The unreliable sailing times of the ferry from Baku to Aktau in Kazakstan led us to book our beds at the hostel for one night at the time. This would sooner or later lead to problems since new guests kept coming all the time.
We don’t know if it was to get rid of us or if it was of pure concern, but the lady who runs the hostel kept calling the ferry company several times each day to check if there would be any ferry. On Thursday morning she said it might be one on Friday, but when Friday came it turned out that there wasn’t going to be any departure that day. We asked if we could stay one more night at the hostel and although a bit problematic, the owner managed to let us stay by squeezing in some newcomers in her own apartment.
With all our visas ready we spent a few hours visiting the Swedish honorary consul in Baku who is a friend of a friend back home. It was great to sit down and talk in Swedish to someone else but ourselves. The consul invited us for a midsummer night dinner the following day.
During our stay in Baku I have serviced our bikes and Wej’s back tyre isn’t in the best condition so I moved it to the front wheel instead where it will wear out more slowly. We can’t count on finding any good bike stores in central asia so our plan was to buy a spare tyre in Baku to carry just in case of the unlikely event that some of our tyres blow up, are cut by sharp rocks or simply worn out.
Since Wej’s tyre was in a worse condition than we had expected we went to a bike store to buy not only a spare tyre, but also a completely new tyre for Wej. At the bike shop we met Magsud who has a summer job in the store and is a serious MTB rider. Magsud speaks very good English and we got his phone number in case we needed any help.
When the Friday evening came we were still waiting at the hostel but on Saturday morning the hostel owner told us there would be a ship later that day. She also had a new group of visitors coming in so she almost chased us away.
We were really confused because the hostel owner seemed to have a good contact at the ferry terminal, but her English wasn’t good enough to pass the details in the information on to us. We sent a message to Magsud who dropped by on his way to work and he translated all the information so that we could make a fact based decision.
The information we got was that the ferry would indeed leave that day (Saturday) and she had reserved tickets for us and that we should be at the port at 8 PM on Satuday evening. The hostel was by now soon full of new guests and we all packed our bikes and cycled to a nearby park where we decided to have a common picnic lunch and then spend the afternoon by just hanging around.
There will be a big army parade on June 26th and the Bulevar street (beach road) and the road leading into the port was closed for rehearsals. Earlier during the day someone in the group had tried to ride to the ferry terminal to check the status but had been turned away by soldiers.
When it was time to leave for the port we were afraid that the army would turn us away so we called Magsud who once again came by and rode with us to the terminal. He did an excellent job in telling the soldiers that they had to let us through and when we rode by all the army vehicles parked for the coming parade it felt like an invasion was under preparation. There were hundreds of tanks, rocket launchers and troop transport vehicles parked in straight lines.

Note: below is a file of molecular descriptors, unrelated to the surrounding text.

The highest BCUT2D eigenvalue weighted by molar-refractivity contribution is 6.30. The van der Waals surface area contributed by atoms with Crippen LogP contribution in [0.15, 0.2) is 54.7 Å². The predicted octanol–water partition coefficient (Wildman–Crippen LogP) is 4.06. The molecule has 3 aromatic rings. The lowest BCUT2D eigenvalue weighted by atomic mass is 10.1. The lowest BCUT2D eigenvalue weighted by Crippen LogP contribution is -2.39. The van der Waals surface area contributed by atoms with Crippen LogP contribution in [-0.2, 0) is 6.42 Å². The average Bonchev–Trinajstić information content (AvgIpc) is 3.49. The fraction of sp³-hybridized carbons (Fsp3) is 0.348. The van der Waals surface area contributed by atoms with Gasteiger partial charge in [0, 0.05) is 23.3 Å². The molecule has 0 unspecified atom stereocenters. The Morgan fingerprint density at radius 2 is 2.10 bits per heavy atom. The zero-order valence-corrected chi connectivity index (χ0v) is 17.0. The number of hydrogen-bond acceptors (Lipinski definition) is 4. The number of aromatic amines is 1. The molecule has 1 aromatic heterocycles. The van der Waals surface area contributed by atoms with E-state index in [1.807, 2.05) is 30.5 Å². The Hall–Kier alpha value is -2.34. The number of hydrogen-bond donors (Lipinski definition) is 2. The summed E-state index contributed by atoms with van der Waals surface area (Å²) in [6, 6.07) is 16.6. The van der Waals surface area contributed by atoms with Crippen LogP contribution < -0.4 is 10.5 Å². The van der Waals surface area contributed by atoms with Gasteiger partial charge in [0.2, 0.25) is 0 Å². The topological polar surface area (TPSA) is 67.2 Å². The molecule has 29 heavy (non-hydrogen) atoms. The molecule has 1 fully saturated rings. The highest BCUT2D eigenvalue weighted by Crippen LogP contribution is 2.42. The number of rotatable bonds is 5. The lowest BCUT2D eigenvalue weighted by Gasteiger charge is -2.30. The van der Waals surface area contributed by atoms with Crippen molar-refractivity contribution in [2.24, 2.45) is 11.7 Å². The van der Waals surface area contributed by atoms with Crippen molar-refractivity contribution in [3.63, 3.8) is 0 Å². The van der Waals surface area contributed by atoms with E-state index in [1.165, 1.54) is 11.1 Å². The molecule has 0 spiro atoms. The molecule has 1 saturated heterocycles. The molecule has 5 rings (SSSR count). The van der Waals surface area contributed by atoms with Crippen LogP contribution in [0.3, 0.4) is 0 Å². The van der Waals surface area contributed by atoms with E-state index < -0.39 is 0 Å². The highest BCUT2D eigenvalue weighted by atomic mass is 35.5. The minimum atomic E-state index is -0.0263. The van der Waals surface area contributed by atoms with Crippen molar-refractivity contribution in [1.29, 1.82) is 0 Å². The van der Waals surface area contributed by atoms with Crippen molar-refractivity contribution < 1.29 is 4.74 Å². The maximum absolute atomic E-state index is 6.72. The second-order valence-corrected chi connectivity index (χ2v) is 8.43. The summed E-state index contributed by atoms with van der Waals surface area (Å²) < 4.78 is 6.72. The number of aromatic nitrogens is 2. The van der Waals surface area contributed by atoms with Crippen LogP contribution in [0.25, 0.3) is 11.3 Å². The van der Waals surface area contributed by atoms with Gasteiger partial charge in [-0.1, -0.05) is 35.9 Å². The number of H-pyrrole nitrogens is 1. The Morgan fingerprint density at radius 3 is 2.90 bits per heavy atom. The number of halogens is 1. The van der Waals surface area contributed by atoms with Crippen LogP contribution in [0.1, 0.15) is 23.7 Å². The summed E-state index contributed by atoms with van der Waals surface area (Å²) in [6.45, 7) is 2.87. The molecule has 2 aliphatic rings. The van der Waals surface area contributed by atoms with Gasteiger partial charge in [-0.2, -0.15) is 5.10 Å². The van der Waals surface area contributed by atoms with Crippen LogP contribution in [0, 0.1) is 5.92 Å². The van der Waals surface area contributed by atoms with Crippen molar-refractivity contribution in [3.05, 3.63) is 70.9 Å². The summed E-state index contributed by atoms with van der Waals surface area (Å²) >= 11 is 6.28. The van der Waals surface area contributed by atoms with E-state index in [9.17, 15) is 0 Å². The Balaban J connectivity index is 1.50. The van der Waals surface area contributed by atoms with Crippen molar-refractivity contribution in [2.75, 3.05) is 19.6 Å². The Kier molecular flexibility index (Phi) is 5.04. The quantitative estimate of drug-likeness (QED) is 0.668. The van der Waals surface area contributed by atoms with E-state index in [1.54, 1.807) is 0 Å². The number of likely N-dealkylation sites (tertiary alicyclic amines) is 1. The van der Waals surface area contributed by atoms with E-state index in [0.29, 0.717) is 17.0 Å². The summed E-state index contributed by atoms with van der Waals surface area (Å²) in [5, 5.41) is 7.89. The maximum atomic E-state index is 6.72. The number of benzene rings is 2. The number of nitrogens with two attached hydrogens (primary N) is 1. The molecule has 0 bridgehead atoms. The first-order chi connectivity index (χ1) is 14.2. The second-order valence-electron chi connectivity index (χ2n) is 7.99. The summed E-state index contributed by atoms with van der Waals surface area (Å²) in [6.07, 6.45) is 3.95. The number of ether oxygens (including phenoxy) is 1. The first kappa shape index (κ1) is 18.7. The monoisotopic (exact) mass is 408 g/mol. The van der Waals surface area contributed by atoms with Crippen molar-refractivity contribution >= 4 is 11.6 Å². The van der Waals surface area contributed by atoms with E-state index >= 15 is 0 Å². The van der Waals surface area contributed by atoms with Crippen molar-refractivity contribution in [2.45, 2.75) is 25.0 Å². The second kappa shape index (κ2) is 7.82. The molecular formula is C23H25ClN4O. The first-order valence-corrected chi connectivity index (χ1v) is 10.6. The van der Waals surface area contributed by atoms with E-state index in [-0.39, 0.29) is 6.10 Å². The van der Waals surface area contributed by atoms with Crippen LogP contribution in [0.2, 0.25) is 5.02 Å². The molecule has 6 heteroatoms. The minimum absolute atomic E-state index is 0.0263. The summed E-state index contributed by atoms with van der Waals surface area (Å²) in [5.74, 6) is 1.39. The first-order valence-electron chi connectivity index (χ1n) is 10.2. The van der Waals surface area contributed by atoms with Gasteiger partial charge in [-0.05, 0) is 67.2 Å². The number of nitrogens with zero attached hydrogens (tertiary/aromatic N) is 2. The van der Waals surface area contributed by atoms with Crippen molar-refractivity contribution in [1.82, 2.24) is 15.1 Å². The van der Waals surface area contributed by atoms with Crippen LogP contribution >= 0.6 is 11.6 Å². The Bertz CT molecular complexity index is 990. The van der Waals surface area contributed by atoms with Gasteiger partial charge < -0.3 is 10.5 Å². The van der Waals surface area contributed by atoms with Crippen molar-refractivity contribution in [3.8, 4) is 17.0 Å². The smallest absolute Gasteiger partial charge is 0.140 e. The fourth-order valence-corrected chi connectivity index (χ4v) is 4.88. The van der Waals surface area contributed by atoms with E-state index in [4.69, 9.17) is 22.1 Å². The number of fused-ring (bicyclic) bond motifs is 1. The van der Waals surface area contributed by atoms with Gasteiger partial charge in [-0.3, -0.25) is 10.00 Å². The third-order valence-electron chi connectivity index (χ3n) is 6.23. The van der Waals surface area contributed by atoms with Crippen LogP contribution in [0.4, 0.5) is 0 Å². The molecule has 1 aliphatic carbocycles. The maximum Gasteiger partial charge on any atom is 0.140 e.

Once we arrived at the port around 7 PM on Satuday we found there was nothing. The ticket office was empty and the ferry was not in port. A group of German motorcyclists were already waiting there and they told us (one of them spoke excellent russian) that the lady who sells the ticket would come at 10 PM and that we would be able to board at midnight.
The ferry between Baku and Aqtau is not a regular passanger ferry, but a ship that transports train carriages across the Caspian Sea. It sails when there is enough cargo and when the weather conditions permit.
We all got very excited when the ferry finally arrived in the Saturday evening but there lady in the ticket office was still absent. We spent our time waiting in an old shed and we had two 2.5 liter bottles of beer to share so the time passed easily 😉 Around midnight we learned that the lady selling tickets would come early in the morning instead. Rumours said that we could board the ferry before and pay straight to the captain afterwards, but we decided to spend the night at the shed.
7 cyclists, 5 motorcyclists and a lone french backpacker spread out their sleeping matresses on the ground and fell asleep only bothered by mosquitos and the squeeking sound of railway cars being pushed on and off the nearby ferry.
We woke up around 6.30 on Sunday morning and packed our equipment and had some bread with jam for breakfast. At 8.30 we went to the ticket office to buy our tickets. Finding the port and the ticket office and then buying the ticket is rather complicated and I have read numerous journals on the web about travelers running into all sorts of problems and that the lady selling the tickets is a witch.